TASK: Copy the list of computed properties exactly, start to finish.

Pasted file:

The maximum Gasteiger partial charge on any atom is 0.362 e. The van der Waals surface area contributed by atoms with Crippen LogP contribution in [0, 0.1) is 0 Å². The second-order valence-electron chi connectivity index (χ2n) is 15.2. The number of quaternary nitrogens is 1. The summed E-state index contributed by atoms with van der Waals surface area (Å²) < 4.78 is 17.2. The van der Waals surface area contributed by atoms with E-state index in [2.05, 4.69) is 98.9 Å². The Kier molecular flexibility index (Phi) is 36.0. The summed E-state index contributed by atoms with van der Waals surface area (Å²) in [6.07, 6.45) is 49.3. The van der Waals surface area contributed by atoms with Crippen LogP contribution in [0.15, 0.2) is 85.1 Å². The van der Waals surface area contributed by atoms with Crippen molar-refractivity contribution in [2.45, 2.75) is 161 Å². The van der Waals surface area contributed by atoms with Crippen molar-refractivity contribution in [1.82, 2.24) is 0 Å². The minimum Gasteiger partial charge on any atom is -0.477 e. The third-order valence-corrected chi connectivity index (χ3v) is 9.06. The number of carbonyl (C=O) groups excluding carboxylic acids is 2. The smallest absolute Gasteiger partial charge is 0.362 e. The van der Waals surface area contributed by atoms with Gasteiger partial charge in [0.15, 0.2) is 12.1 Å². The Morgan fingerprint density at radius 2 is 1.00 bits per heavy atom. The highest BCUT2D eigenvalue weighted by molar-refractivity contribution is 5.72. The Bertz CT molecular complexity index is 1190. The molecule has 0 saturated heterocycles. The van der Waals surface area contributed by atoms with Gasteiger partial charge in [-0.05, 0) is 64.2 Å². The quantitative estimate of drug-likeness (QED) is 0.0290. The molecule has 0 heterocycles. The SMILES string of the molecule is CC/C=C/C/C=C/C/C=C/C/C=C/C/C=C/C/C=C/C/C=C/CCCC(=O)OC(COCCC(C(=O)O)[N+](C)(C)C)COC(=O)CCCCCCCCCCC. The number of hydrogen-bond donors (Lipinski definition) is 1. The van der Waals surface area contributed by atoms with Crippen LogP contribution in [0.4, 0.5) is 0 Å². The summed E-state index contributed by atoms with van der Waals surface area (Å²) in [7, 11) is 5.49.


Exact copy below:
The maximum Gasteiger partial charge on any atom is 0.362 e. The van der Waals surface area contributed by atoms with Crippen LogP contribution in [0, 0.1) is 0 Å². The second-order valence-electron chi connectivity index (χ2n) is 15.2. The number of quaternary nitrogens is 1. The summed E-state index contributed by atoms with van der Waals surface area (Å²) < 4.78 is 17.2. The van der Waals surface area contributed by atoms with E-state index in [2.05, 4.69) is 98.9 Å². The Kier molecular flexibility index (Phi) is 36.0. The summed E-state index contributed by atoms with van der Waals surface area (Å²) in [6.07, 6.45) is 49.3. The van der Waals surface area contributed by atoms with Crippen LogP contribution in [0.15, 0.2) is 85.1 Å². The van der Waals surface area contributed by atoms with Crippen molar-refractivity contribution in [2.45, 2.75) is 161 Å². The van der Waals surface area contributed by atoms with Crippen molar-refractivity contribution in [1.82, 2.24) is 0 Å². The minimum Gasteiger partial charge on any atom is -0.477 e. The third-order valence-corrected chi connectivity index (χ3v) is 9.06. The number of carbonyl (C=O) groups excluding carboxylic acids is 2. The smallest absolute Gasteiger partial charge is 0.362 e. The van der Waals surface area contributed by atoms with Gasteiger partial charge in [0.15, 0.2) is 12.1 Å². The Morgan fingerprint density at radius 2 is 1.00 bits per heavy atom. The highest BCUT2D eigenvalue weighted by molar-refractivity contribution is 5.72. The Bertz CT molecular complexity index is 1190. The molecule has 0 saturated heterocycles. The van der Waals surface area contributed by atoms with Gasteiger partial charge in [-0.05, 0) is 64.2 Å². The quantitative estimate of drug-likeness (QED) is 0.0290. The molecule has 0 heterocycles. The SMILES string of the molecule is CC/C=C/C/C=C/C/C=C/C/C=C/C/C=C/C/C=C/C/C=C/CCCC(=O)OC(COCCC(C(=O)O)[N+](C)(C)C)COC(=O)CCCCCCCCCCC. The number of hydrogen-bond donors (Lipinski definition) is 1. The van der Waals surface area contributed by atoms with Crippen LogP contribution in [0.4, 0.5) is 0 Å². The summed E-state index contributed by atoms with van der Waals surface area (Å²) in [7, 11) is 5.49.